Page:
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Denim on Denim

Selena Rosanbalm grew up here in Austin, Texas. Even though she knows better, having grown up in Longhorn country, Selena went to school at Oklahoma City University. “It was a bizarre turn of events,” she laughs as she tries to explain her way through that one with me. After moving home to Austin after college, she spent time in New York auditioning for shows. “I thought that’s what my path was going to be,” she told me. “But I didn’t love living in New York, so I came back to Austin and started a band instead.” She explained her logic in that when you’re auditioning for shows, you’re relying on someone else to determine the fate of your performance career. “Maybe I can make my own performance schedule and decide who I want to play with and have a little more autonomy over it,” she said.

Her main music project is a country concept called Rosie and the Ramblers. She writes all the original music for that band, and has been working on poetry and short fiction as well. In fact, she mentioned studying for the GRE’s to get into grad school for creative writing. She will be playing some of her original songs this Sunday with Denim on Denim. The core of Denim on Denim is Cat Clemons (on guitar) and Selena Rosanbalm (on vocals). The two players that play the most often with them are Sam Pankey (on bass) and Daniel Dufour (on drums.)

“I also sing with the Hot Texas Swing Band,” she told me “I get to sing a little bit of jazz standards with that group. I went to school to study musical theatre, so I love those old show tune theatre songs.” Her love of rhythm is what made her ask Cat to play guitar with her “and I got lucky,” she said. He had agreed. “I kept asking all these good players and they said yes,” said Selena. So Denim on Denim was born.

I loved that she never even knew how to play the guitar until she started Rosie and the Ramblers in 2011. “I took piano in college to pass proficiency and blazed through the required stuff,” she said. “I started writing songs and came to a point where I don’t feel like I can finish writing this song unless I know how to play it (on guitar).”

She said her most requested song is probably a Rambler’s song called Shut Up. “The core is notoriously obnoxious and gets stuck in people’s heads. It’s a song about a rowdy night at a bar and being a girl getting hit on when that’s not what you’re after,” she said.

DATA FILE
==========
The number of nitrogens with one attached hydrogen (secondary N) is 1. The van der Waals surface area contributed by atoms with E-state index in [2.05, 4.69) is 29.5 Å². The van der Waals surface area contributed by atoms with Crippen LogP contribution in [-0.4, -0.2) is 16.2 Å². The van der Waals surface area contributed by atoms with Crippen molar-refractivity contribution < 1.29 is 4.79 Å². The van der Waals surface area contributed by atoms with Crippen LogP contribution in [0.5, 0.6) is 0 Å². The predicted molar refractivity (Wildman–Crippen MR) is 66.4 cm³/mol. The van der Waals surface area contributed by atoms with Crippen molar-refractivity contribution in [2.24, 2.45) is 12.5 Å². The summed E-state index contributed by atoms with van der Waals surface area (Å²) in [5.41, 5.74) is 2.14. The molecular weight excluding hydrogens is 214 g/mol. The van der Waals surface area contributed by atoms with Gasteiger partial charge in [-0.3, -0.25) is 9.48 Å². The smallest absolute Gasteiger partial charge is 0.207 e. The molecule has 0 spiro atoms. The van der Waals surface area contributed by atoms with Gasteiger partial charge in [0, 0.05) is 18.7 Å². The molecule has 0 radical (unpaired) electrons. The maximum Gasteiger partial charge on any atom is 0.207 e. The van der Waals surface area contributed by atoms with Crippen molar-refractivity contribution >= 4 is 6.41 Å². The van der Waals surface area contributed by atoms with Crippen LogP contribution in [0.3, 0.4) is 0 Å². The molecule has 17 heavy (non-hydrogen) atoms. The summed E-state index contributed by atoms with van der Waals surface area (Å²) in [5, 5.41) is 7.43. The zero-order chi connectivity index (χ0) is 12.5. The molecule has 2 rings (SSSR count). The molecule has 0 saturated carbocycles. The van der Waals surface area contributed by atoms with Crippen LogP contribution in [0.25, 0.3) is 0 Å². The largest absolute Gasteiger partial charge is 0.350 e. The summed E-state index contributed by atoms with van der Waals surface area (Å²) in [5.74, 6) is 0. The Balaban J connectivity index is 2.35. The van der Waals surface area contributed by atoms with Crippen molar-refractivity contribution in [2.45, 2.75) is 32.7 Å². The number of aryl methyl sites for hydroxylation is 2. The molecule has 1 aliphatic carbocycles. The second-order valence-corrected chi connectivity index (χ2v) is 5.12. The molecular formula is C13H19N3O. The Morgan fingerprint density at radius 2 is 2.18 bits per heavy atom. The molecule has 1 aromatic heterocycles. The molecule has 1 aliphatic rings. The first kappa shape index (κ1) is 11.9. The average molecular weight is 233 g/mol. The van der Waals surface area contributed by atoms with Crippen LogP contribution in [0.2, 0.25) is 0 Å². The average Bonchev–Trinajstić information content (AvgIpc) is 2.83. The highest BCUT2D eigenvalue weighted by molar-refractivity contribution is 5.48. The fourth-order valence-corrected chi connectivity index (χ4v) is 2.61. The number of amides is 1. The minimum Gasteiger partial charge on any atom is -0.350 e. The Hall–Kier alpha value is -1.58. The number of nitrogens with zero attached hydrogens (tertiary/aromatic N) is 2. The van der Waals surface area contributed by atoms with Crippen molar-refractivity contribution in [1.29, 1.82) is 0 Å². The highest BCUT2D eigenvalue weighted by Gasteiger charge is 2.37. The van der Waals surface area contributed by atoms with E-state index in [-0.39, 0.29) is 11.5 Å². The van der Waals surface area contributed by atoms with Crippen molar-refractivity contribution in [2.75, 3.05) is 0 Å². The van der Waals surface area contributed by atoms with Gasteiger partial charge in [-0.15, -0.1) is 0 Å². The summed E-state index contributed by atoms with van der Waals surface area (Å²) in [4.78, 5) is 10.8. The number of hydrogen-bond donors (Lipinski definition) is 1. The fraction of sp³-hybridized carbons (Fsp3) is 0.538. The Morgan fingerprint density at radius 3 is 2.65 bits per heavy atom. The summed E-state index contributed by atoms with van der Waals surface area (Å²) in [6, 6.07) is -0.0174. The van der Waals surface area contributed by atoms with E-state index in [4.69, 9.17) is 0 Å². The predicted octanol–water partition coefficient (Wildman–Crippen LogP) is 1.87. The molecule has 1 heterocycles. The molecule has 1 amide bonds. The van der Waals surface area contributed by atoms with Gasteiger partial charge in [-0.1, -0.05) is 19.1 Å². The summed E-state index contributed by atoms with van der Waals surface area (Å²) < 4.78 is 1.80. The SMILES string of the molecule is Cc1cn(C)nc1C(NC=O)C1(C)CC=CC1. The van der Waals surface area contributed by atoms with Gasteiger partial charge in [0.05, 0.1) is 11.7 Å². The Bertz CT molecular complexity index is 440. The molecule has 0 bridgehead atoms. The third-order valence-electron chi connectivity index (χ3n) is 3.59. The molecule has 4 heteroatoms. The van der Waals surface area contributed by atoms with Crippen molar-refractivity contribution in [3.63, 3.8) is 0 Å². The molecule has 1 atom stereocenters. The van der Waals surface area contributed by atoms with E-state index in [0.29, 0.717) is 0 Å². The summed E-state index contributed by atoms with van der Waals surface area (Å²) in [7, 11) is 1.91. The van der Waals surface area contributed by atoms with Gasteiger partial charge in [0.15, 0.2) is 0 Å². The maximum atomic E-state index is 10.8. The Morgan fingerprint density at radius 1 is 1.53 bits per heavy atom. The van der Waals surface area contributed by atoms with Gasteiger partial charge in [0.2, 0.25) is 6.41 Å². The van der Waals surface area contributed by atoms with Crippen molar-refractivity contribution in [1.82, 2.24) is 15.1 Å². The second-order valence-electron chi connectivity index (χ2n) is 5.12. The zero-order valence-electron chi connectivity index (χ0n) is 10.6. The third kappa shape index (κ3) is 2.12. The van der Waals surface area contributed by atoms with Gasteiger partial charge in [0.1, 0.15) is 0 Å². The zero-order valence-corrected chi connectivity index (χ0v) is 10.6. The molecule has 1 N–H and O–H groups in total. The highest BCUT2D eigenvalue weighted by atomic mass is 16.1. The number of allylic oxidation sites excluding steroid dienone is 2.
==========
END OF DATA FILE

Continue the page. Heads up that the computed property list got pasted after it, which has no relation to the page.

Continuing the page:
About her songwriting process, she says she usually starts with the lyrics. “I usually have a phrase in mind that I like and sit down and work something up around that. I don’t think about the music until the lyrics are done.”

I asked if she had any tips for people that were just starting out gigging: “I think seeing as many shows as you can and trying to catch as many genres as are available. Absorbing other peoples’ music and finding something that’s good is really important too. People tend to write in the style they are listening to, so presumably the better music you listen to, the better your writing will be."

Favorite michelada in Austin: Mi Madres on Manor – east side.

Selena says Denim on Denim still feels like it’s in its infancy to her, but she started it about a year and a half ago. “I had a death close to me and quit doing music for awhile,” she shared. “Denim is a fun way to explore some different songwriting than I do with Rosie & the Ramblers. We (Denim) do a lot of jazz standards, but the stuff I’m writing for it is kind of poppy…. jazzy poppy. Which is totally new for me. It’s a side step from doing only country stuff and trying to keep dancers in mind. This has been more free style-wise.

“We’re going to do a song called Falling this weekend. It’s the first one I wrote for the group so it has a special place as the first song in a new style,” she said. “So this is the one I had the courage to sing in front of people. It’s about fallin’ in love with somebody. It’s also one of my few happy songs – I tend to be kind of a downer, she says laughing.”